PLANT OF THE WEEK #19: Kniphofia sarmentosa

While the sun has just broken through the cloud this afternoon, most of today has been cold, wet and gloomy.  The garden is looking sparse, partly because it’s winter and partly because I’ve just started my annual cleanup and a lot of plants have been cut back, leaving stalky mounds and exposed mulch.  Not too much to gladden the heart.  But all day the first flowers of my several clumps of Kniphofia sarmentosa (Winter flowering poker) have been injecting a spark of colour into the dry border.

A friend gave me a chunk of this plant quite a few years ago, after my admiring it in their garden.  That clump then sat in a pot for years (testament to its inherent toughness) until the new garden gave me space to plant it.  It’s been brightening up our winters since then.

Kniphofia sarmentosa is native to the mountains north east of Cape Town in South Africa, in an area of winter rainfall.  In nature apparently it grows in drainage lines and hollows (as do many kniphofias).  Perhaps as a result of this it doesn’t seem to mind our winter wet soils, although I can’t vouch for just how tolerant of waterlogging it is.

In our climate I can grow it without any supplementary water.  It goes pretty much completely dormant over summer (you may want to put it in areas where other foliage can hide the declining foliage over summer).  When autumn kicks in the strong blue-green foliage starts to appear, followed by the flowers that emerge in June and continue pretty much through until early spring.  I’m not sure how to describe the colour of the flowers.  The Lambley Nursery catalogue has them as “glowing coral scarlet”.  They certainly aren’t the more usual orangey-red of many kniphofias.  Whatever it’s called, I like it.  Other fanciers are honeyeaters, including wattlebirds, and the stout flower stems are strong enough to hold up a couple of hungry wattlebirds at a time.  Another plus.

In terms of maintenance, I cut off the spent flower spikes once they become unbearable, and towards the end of summer I pull off the dead foliage.  And that’s it.  Timing of those events is entirely up to the individual.

As an aside and fun fact, my late colleague Clive Sorrell, who was a stickler for correct pronunciation of plant names, insisted that since the genus was named for the 18th Century German botanist Johann Hieronymus Kniphof, the pronunciation should be k – nip – hoff – ia, stressing the k, as opposed to the way most of us mere mortals use ny-fo-fia.  No correspondence will be entered into on this matter.


Peter May

After finishing his PhD in agricultural science, Peter taught at the University of Melbourne – Burnley Campus for many years and finished his time there as Head of Campus.  He ran a very small consulting business for a number of years after that and is now reasonably close to being fully retired.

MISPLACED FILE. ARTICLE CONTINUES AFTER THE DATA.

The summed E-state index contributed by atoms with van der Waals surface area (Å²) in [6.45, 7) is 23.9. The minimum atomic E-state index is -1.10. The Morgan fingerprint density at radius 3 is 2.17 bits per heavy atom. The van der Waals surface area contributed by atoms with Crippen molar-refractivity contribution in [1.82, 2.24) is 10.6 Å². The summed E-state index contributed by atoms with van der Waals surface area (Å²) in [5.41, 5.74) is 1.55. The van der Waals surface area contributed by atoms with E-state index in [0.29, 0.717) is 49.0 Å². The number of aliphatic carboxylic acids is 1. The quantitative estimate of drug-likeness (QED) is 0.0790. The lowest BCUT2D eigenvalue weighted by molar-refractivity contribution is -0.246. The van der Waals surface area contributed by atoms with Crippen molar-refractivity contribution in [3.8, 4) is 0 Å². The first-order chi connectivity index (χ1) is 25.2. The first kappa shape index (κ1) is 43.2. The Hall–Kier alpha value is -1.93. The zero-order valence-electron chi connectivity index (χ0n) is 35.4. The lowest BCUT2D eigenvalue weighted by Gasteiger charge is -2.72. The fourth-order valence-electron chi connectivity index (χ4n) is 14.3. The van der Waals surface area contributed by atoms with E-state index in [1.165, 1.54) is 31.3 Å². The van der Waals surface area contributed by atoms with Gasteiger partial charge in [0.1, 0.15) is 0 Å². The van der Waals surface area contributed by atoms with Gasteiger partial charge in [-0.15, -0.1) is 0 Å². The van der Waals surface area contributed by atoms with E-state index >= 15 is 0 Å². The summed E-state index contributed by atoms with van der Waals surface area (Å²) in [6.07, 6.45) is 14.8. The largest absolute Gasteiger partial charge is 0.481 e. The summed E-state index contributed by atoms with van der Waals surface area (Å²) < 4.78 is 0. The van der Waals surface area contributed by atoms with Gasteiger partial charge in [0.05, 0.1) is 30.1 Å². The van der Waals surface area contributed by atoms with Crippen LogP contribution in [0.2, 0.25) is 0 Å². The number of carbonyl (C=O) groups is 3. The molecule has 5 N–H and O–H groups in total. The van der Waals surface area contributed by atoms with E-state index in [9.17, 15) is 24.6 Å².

Peter has lived and gardened in Kyneton in Central Victoria since the early 1980s, firstly in an old rambling Victorian house and garden and more recently in a new, and better insulated, house with a smaller garden, the ornamental part of which was designed with the intent of relying solely on rainfall for irrigation.  It is still a work in progress.

His musings on various things horticultural and edible can be found at Instagram account @mayhorticulture

Discussion

  1. How frost hardy is it Peter? I remember a couple of big old clumps of ‘Winter Cheer’ (as we know it now) in my childhood garden in Diamond Creek, and without a doubt, delicious, promising spikes would emerge over winter, and, just as they were about to colour up, get frosted off completely. Every single year. I’ve never bothered with it since. But I’ve never tried K sarmentosa.
    Also, really interested in the K-nip-hoff-ia idea, as it’s consistent with a few place names that I’ve encountered eg Keukenhof (the name referring to the vegetable garden, and the ‘hof’ specifically to the ‘house’ ie (as far as I understand ‘house garden’. Also Hermannshof – that great garden in Bavaria – which literally translates ‘Herman’s house’, and that, therefore, is pronounced ‘Hermans-hof’ rather than what we’d default to in English ie ‘Herman-shof’). So while I’d heard the theory of the hard K on Kniphofia before, I’d never heard the ph shouldn’t be pronounced as we’d expect. I’m convinced. And ready to comply!

    1. Michael
      re frost, very tough. based on my experience here, it could go to -5C at least. Ive never seen any damage.

  2. Fabulous colour, Peter, your photos make it look almost carmine but not quite… It’s a difficult colour to describe. Their toughness is admirable; South African genera as a whole have really great adaptability to SE Australia.

    I’ve always loved the phonology of plant names, after studying latin at uni as a teenager some of the pronunciation conventions applied to plant names can result in hilarity.

    If you go by classical Latin convention, there’s no soft ‘c’, they’re all pronounced with a hard ‘c’ sound (not always, but most of the time).

    Apply that to Acacia acinacea and it never fails to make me giggle.

    1. James,
      There’s definitely a hint of blue about the colour in my view. I like it very much, especially at this time of the year when there’s not a lot of other colour to clash with it.

      RE the hard c. There’s the syclamen vs kicklamen debate (John Patrick held the view that the original greek was more accurate.), not to mention Agastacky.

  3. Love this variety Peter! I will be on the lookout -I have yellow winter flowering ones in the garden but would love this red to add some more winter interest. Interesting article.

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